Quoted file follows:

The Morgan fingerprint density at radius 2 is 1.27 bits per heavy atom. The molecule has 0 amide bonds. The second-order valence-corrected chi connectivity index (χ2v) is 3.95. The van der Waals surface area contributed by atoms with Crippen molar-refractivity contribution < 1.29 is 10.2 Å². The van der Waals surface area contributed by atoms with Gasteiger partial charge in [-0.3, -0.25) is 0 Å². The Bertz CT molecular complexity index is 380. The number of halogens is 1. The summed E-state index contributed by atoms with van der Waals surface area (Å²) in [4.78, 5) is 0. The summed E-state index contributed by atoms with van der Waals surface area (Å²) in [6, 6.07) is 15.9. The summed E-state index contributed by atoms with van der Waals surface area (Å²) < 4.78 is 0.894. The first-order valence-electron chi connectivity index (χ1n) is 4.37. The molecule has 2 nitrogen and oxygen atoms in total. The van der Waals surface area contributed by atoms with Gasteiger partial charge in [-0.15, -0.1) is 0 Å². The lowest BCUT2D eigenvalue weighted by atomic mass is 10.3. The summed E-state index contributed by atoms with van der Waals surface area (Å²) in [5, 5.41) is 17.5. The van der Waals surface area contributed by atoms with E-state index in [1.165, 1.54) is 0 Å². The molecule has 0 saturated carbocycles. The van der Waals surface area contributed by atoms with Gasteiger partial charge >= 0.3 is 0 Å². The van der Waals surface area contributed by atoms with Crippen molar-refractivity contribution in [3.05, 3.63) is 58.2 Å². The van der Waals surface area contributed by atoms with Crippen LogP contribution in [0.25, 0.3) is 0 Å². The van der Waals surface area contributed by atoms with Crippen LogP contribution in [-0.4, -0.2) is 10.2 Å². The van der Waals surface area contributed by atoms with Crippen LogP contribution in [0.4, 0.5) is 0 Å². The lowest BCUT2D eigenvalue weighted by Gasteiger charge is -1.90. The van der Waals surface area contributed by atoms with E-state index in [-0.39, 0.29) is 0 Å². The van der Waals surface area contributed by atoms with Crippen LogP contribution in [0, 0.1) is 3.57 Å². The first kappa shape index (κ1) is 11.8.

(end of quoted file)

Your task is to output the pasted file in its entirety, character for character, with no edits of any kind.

The Morgan fingerprint density at radius 2 is 1.27 bits per heavy atom. The molecule has 0 amide bonds. The second-order valence-corrected chi connectivity index (χ2v) is 3.95. The van der Waals surface area contributed by atoms with Crippen molar-refractivity contribution < 1.29 is 10.2 Å². The van der Waals surface area contributed by atoms with Gasteiger partial charge in [-0.3, -0.25) is 0 Å². The Bertz CT molecular complexity index is 380. The number of halogens is 1. The summed E-state index contributed by atoms with van der Waals surface area (Å²) in [4.78, 5) is 0. The summed E-state index contributed by atoms with van der Waals surface area (Å²) in [6, 6.07) is 15.9. The summed E-state index contributed by atoms with van der Waals surface area (Å²) < 4.78 is 0.894. The first-order valence-electron chi connectivity index (χ1n) is 4.37. The molecule has 2 nitrogen and oxygen atoms in total. The van der Waals surface area contributed by atoms with Gasteiger partial charge in [-0.15, -0.1) is 0 Å². The lowest BCUT2D eigenvalue weighted by atomic mass is 10.3. The summed E-state index contributed by atoms with van der Waals surface area (Å²) in [5, 5.41) is 17.5. The van der Waals surface area contributed by atoms with E-state index in [1.165, 1.54) is 0 Å². The molecule has 0 saturated carbocycles. The van der Waals surface area contributed by atoms with Gasteiger partial charge >= 0.3 is 0 Å². The van der Waals surface area contributed by atoms with Crippen molar-refractivity contribution in [3.05, 3.63) is 58.2 Å². The van der Waals surface area contributed by atoms with Crippen LogP contribution in [0.25, 0.3) is 0 Å². The van der Waals surface area contributed by atoms with Crippen LogP contribution in [-0.4, -0.2) is 10.2 Å². The van der Waals surface area contributed by atoms with Crippen LogP contribution in [0.4, 0.5) is 0 Å². The lowest BCUT2D eigenvalue weighted by Gasteiger charge is -1.90. The van der Waals surface area contributed by atoms with E-state index in [-0.39, 0.29) is 0 Å². The van der Waals surface area contributed by atoms with Crippen LogP contribution in [0, 0.1) is 3.57 Å². The first kappa shape index (κ1) is 11.8.